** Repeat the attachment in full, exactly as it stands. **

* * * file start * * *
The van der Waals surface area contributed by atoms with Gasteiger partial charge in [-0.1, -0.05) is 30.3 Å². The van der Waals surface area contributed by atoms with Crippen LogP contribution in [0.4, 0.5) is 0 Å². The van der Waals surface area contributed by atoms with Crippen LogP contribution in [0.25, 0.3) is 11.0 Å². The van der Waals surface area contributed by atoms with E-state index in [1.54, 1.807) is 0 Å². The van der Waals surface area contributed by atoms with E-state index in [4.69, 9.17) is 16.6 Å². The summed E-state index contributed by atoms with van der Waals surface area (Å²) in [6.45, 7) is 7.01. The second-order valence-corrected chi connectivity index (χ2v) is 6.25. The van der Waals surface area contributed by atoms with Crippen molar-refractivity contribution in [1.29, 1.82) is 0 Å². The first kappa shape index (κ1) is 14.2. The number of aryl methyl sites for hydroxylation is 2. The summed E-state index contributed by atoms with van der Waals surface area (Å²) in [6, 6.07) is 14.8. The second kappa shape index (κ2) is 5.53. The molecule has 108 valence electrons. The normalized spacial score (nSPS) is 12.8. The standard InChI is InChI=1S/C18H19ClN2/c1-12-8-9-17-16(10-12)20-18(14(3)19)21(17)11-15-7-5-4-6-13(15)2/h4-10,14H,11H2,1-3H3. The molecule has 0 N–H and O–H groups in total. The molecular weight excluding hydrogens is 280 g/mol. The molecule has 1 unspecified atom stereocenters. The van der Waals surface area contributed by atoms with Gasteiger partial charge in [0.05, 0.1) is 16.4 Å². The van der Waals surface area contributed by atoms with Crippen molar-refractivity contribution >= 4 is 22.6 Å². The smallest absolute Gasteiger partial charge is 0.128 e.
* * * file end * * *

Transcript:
The van der Waals surface area contributed by atoms with Gasteiger partial charge in [-0.1, -0.05) is 30.3 Å². The van der Waals surface area contributed by atoms with Crippen LogP contribution in [0.4, 0.5) is 0 Å². The van der Waals surface area contributed by atoms with Crippen LogP contribution in [0.25, 0.3) is 11.0 Å². The van der Waals surface area contributed by atoms with E-state index in [1.54, 1.807) is 0 Å². The van der Waals surface area contributed by atoms with E-state index in [4.69, 9.17) is 16.6 Å². The summed E-state index contributed by atoms with van der Waals surface area (Å²) in [6.45, 7) is 7.01. The second-order valence-corrected chi connectivity index (χ2v) is 6.25. The van der Waals surface area contributed by atoms with Crippen molar-refractivity contribution in [1.29, 1.82) is 0 Å². The first kappa shape index (κ1) is 14.2. The number of aryl methyl sites for hydroxylation is 2. The summed E-state index contributed by atoms with van der Waals surface area (Å²) in [6, 6.07) is 14.8. The second kappa shape index (κ2) is 5.53. The molecule has 108 valence electrons. The normalized spacial score (nSPS) is 12.8. The standard InChI is InChI=1S/C18H19ClN2/c1-12-8-9-17-16(10-12)20-18(14(3)19)21(17)11-15-7-5-4-6-13(15)2/h4-10,14H,11H2,1-3H3. The molecule has 0 N–H and O–H groups in total. The molecular weight excluding hydrogens is 280 g/mol. The molecule has 1 unspecified atom stereocenters. The van der Waals surface area contributed by atoms with Gasteiger partial charge in [0.05, 0.1) is 16.4 Å². The van der Waals surface area contributed by atoms with Crippen molar-refractivity contribution >= 4 is 22.6 Å². The smallest absolute Gasteiger partial charge is 0.128 e.